The elements have many expressions in Japan where Aikido originated – a rich and rewarding topic covered in my sister blog elementaljapan.com. This journey started in May 2016 when I started to explore the elements in Japan in greater detail. It didn’t take long to discover further references to fire and water. In July 2016 I wrote ‘Fire up Water down‘ – a post about Kinpusenji Temple and an associated Shrine in Yoshino, Japan. The experiences there made a deep impression.
The complementary and opposite nature of fire and water stimulates a diversity of actions and responses, across religious/spiritual and secular spheres. Martial artists and mountain ascetics bring these elements together in powerful ways. Martin Hill specializes in sculptures that return to nature, as illustrated by his burning figure in the alpine lake. The artists representing Yin and Yang with fire and water imagery used a diversity of mediums. The celebrated artist J.M.W. Turner also combined fire and water in his paintings. According to the Encyclopaedia Britannica:
“Turner’s preoccupation with the dramatic elements of fire and water appears in the two versions of Burning of the Houses of Lords and Commons (1835), in the large sketch A Fire at Sea (c. 1835), and in Rockets and Blue Lights (1840).”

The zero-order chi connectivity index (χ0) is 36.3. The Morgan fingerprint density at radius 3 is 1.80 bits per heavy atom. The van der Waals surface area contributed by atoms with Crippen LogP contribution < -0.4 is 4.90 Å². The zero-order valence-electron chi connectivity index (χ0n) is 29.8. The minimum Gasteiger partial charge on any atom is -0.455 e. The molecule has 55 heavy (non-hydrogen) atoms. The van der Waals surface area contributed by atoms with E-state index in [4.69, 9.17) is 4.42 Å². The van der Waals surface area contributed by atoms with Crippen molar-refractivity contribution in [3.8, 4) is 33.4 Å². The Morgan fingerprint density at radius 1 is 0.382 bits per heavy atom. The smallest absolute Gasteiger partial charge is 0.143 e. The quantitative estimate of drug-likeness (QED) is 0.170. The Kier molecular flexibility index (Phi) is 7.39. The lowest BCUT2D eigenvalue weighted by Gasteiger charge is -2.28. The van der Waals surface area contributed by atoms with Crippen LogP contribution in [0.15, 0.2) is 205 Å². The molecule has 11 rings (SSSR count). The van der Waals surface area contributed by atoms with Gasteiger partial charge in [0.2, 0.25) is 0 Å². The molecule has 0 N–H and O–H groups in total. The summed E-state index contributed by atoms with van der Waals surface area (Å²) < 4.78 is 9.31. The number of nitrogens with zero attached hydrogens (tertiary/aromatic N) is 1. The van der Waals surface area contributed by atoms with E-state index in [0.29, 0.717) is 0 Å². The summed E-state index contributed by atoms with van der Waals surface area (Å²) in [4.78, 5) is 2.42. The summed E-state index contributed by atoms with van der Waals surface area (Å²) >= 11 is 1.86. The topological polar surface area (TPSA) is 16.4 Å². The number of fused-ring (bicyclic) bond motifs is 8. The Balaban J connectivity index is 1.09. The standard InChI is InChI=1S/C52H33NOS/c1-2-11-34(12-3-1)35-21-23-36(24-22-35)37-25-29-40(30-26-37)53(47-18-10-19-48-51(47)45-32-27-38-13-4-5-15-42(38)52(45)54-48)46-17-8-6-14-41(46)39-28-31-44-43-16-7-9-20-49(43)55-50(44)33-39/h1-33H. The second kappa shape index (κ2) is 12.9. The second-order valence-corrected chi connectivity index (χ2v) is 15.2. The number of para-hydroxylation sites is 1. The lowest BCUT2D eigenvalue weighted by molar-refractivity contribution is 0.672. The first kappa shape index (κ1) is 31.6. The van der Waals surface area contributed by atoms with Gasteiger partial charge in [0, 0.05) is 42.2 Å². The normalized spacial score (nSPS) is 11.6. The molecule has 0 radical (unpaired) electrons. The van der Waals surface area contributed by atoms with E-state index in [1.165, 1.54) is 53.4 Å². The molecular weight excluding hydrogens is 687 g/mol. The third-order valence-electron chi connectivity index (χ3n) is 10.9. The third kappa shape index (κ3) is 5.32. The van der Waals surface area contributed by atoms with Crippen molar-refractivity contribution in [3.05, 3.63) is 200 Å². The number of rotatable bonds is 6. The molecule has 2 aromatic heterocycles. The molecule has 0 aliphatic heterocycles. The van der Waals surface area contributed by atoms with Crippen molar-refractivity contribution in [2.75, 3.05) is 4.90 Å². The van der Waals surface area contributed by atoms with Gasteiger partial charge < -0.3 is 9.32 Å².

Fire is not only represented by Turner in buildings and boats that are burning. It can also be seen in his representation of the sun reflecting on clouds (water droplets) and the sea, such as in the painting below. Turner was a master in capturing the moods of nature.
Many examples exist where the elements of fire and water are ‘paired’ across different cultures, philosophies, creative expressions, popular culture and more. This post introduces a selection of them. I would love to hear of others that readers are aware of. Humans appear to find this combination of elements compelling, part of our collective unconsciousness perhaps? Potentially a response to fire and water being both ‘friend and foe’ over our evolutionary history.
Thanks again for a stimulating entry. ‘Complementary and opposite’ is a good description of the tension that exists between elements that may appear to be at odds with each other. As we move from a consciousness of either/or to both/and, the seemingly contradictory nature of what we previously conceived as ‘opposites’ can be appreciated for both their similarities and differences. Your final question regarding the way we are drawn to the intuitive elements and whether this desire is part of our collective consciousness is worth contemplating. Perhaps our longing to connect is reflected here in both our pull towards what is essential and in experiencing that pull, we find ourselves drawn together as one consciousness.
There are some excellent and thought-provoking points in your comment. Moving consciousness from either/or to both/and should help break down some of the barriers to what has been (and sometimes still are) considered opposites.